2. Christopher J. O'Leary & Stephen A. Wandner, 1997. "Summing Up: Achievements, Problems, and Prospects," Book chapters authored by Upjohn Institute researchers,in: Christopher J. O'Leary & Stephen A. Wandner (ed.), Unemployment Insurance in the United States: Analysis of Policy Issues, chapter 15, pages 669-722 W.E. Upjohn Institute for Employment Research.
    3. Sewin Chan & Ann Huff Stevens, 1999. "Job Loss and Retirement Behavior of Older Men," NBER Working Papers 6920, National Bureau of Economic Research, Inc.
    4. Christopher J. O'Leary, 1998. "The Adequacy of Unemployment Insurance Benefits," Book chapters authored by Upjohn Institute researchers,in: Laurie J. Bassi & Stephen A. Woodbury (ed.), Reform of the Unemployment Insurance System: Research in Employment Policy, volume 1, pages 63-110 W.E. Upjohn Institute for Employment Research.
    5. Jacobson, Louis S & LaLonde, Robert J & Sullivan, Daniel G, 1993. "Earnings Losses of Displaced Workers," American Economic Review, American Economic Association, vol. 83(4), pages 685-709, September.
    6. Christopher J. O'Leary & Murray Rubin, 1997. "Adequacy of the Weekly Benefit Amount," Book chapters authored by Upjohn Institute researchers,in: Christopher J. O'Leary & Stephen A. Wandner (ed.), Unemployment Insurance in the United States: Analysis of Policy Issues, chapter 5, pages 163-210 W.E. Upjohn Institute for Employment Research.
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    17. repec:mpr:mprres:1134 is not listed on IDEAS
    18. Saul J. Blaustein & Christopher J. O'Leary & Stephen A. Wandner, 1997. "Policy Issues: An Overview," Book chapters authored by Upjohn Institute researchers,in: Christopher J. O'Leary & Stephen A. Wandner (ed.), Unemployment Insurance in the United States: Analysis of Policy Issues, chapter 1, pages 1-49 W.E. Upjohn Institute for Employment Research.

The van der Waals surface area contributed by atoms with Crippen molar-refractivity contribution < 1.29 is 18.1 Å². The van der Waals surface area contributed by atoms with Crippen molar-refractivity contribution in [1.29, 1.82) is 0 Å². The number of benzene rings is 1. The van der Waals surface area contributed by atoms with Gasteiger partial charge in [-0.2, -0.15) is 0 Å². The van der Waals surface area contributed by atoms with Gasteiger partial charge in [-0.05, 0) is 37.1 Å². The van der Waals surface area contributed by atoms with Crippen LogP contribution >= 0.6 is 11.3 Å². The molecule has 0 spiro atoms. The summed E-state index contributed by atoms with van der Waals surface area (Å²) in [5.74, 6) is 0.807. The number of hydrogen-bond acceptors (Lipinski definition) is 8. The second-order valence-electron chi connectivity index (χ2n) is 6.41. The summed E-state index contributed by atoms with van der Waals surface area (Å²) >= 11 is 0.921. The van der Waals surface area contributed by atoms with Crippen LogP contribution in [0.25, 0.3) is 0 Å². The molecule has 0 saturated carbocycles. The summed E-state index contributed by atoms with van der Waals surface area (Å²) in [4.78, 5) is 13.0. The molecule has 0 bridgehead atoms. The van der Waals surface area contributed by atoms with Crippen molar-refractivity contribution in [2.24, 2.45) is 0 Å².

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    Cited by:

    1. Michael Huberman & Chris Minns, 2005. "Hours of Work in Old and New Worlds: The Long View, 1870-2000," The Institute for International Integration Studies Discussion Paper Series iiisdp95, IIIS.
    2. Christopher J. O'Leary & Randall W. Eberts, 2008. "Reemployment and Earnings Recovery among Older Unemployment Insurance Claimants," Book chapters authored by Upjohn Institute researchers, W.E. Upjohn Institute for Employment Research.
    3. Bhattacharya, Joydeep & Reed, Robert, 2003. "Age-Specific Employment Policies," Staff General Research Papers Archive 10256, Iowa State University, Department of Economics.
    4. Bhattacharya, Joydeep & Reed, Robert, 2006. "Social Security and Intergenerational Redistribution," Staff General Research Papers Archive 12661, Iowa State University, Department of Economics.
    5. Mark C. Berger & Dan Black & Jeffrey Smith, 2000. "Evaluating Profiling as a Means of Allocating Government Services," UWO Department of Economics Working Papers 200018, University of Western Ontario, Department of Economics.

    More about this item

    Keywords

    unemployment; insurance; compensation; older; workers; O'Leary; Wandner;

    JEL classification:

    • J0 - Labor and Demographic Economics - - General
    • J6 - Labor and Demographic Economics - - Mobility, Unemployment, Vacancies, and Immigrant Workers